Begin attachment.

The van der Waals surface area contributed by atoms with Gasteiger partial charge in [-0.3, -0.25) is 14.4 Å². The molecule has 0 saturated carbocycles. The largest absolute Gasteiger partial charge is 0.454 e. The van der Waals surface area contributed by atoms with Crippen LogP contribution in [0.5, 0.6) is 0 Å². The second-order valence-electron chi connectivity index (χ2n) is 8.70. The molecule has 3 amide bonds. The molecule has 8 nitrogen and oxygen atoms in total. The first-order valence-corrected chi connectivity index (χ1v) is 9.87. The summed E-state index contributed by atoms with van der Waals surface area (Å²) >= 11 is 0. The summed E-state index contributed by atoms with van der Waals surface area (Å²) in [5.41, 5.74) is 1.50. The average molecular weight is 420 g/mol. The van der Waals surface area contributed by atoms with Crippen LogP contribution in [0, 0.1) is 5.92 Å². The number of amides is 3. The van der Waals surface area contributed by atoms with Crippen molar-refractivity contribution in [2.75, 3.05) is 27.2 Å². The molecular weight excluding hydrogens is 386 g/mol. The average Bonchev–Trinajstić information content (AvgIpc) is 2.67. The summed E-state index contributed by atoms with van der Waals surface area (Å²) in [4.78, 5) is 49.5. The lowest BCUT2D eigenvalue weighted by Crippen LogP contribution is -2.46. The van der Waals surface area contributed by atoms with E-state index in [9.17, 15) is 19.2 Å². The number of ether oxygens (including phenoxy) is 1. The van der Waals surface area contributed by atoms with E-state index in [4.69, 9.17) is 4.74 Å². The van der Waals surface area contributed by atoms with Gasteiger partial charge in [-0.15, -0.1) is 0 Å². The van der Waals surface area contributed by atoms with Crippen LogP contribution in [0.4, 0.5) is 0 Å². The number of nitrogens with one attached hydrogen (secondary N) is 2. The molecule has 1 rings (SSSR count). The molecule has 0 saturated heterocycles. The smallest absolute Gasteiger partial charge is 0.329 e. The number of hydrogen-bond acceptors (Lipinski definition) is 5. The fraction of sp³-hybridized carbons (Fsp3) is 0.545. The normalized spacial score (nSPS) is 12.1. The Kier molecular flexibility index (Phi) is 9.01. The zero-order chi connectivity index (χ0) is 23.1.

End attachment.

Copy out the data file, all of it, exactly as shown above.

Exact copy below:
The van der Waals surface area contributed by atoms with Gasteiger partial charge in [-0.3, -0.25) is 14.4 Å². The molecule has 0 saturated carbocycles. The largest absolute Gasteiger partial charge is 0.454 e. The van der Waals surface area contributed by atoms with Crippen LogP contribution in [0.5, 0.6) is 0 Å². The second-order valence-electron chi connectivity index (χ2n) is 8.70. The molecule has 3 amide bonds. The molecule has 8 nitrogen and oxygen atoms in total. The first-order valence-corrected chi connectivity index (χ1v) is 9.87. The summed E-state index contributed by atoms with van der Waals surface area (Å²) >= 11 is 0. The summed E-state index contributed by atoms with van der Waals surface area (Å²) in [5.41, 5.74) is 1.50. The average molecular weight is 420 g/mol. The van der Waals surface area contributed by atoms with Crippen LogP contribution in [0, 0.1) is 5.92 Å². The number of amides is 3. The van der Waals surface area contributed by atoms with Crippen molar-refractivity contribution in [2.75, 3.05) is 27.2 Å². The molecular weight excluding hydrogens is 386 g/mol. The average Bonchev–Trinajstić information content (AvgIpc) is 2.67. The summed E-state index contributed by atoms with van der Waals surface area (Å²) in [4.78, 5) is 49.5. The lowest BCUT2D eigenvalue weighted by Crippen LogP contribution is -2.46. The van der Waals surface area contributed by atoms with E-state index in [9.17, 15) is 19.2 Å². The number of ether oxygens (including phenoxy) is 1. The van der Waals surface area contributed by atoms with E-state index in [4.69, 9.17) is 4.74 Å². The van der Waals surface area contributed by atoms with Gasteiger partial charge in [-0.15, -0.1) is 0 Å². The van der Waals surface area contributed by atoms with Crippen LogP contribution in [0.4, 0.5) is 0 Å². The number of nitrogens with one attached hydrogen (secondary N) is 2. The molecule has 1 rings (SSSR count). The molecule has 0 saturated heterocycles. The smallest absolute Gasteiger partial charge is 0.329 e. The number of hydrogen-bond acceptors (Lipinski definition) is 5. The fraction of sp³-hybridized carbons (Fsp3) is 0.545. The normalized spacial score (nSPS) is 12.1. The Kier molecular flexibility index (Phi) is 9.01. The zero-order chi connectivity index (χ0) is 23.1.